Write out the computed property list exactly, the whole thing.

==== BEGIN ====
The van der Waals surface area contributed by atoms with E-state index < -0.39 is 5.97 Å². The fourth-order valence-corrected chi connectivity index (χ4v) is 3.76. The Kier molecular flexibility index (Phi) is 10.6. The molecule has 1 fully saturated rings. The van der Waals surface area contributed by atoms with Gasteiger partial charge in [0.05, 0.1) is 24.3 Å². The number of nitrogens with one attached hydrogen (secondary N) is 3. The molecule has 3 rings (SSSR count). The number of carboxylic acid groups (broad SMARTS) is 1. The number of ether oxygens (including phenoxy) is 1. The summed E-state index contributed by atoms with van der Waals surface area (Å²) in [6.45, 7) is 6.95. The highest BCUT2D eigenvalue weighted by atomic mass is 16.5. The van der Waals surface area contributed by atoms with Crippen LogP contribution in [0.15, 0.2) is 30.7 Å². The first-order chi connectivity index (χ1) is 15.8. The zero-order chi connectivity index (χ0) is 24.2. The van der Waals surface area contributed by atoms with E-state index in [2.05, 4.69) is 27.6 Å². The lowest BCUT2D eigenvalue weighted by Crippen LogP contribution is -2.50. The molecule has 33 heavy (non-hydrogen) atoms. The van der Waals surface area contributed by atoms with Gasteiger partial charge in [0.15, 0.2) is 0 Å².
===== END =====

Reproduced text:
The van der Waals surface area contributed by atoms with E-state index < -0.39 is 5.97 Å². The fourth-order valence-corrected chi connectivity index (χ4v) is 3.76. The Kier molecular flexibility index (Phi) is 10.6. The molecule has 1 fully saturated rings. The van der Waals surface area contributed by atoms with Gasteiger partial charge in [0.05, 0.1) is 24.3 Å². The number of nitrogens with one attached hydrogen (secondary N) is 3. The molecule has 3 rings (SSSR count). The number of carboxylic acid groups (broad SMARTS) is 1. The number of ether oxygens (including phenoxy) is 1. The summed E-state index contributed by atoms with van der Waals surface area (Å²) in [6.45, 7) is 6.95. The highest BCUT2D eigenvalue weighted by atomic mass is 16.5. The van der Waals surface area contributed by atoms with Crippen LogP contribution in [0.15, 0.2) is 30.7 Å². The first-order chi connectivity index (χ1) is 15.8. The zero-order chi connectivity index (χ0) is 24.2. The van der Waals surface area contributed by atoms with E-state index in [2.05, 4.69) is 27.6 Å². The lowest BCUT2D eigenvalue weighted by Crippen LogP contribution is -2.50. The molecule has 33 heavy (non-hydrogen) atoms. The van der Waals surface area contributed by atoms with Gasteiger partial charge in [0.15, 0.2) is 0 Å².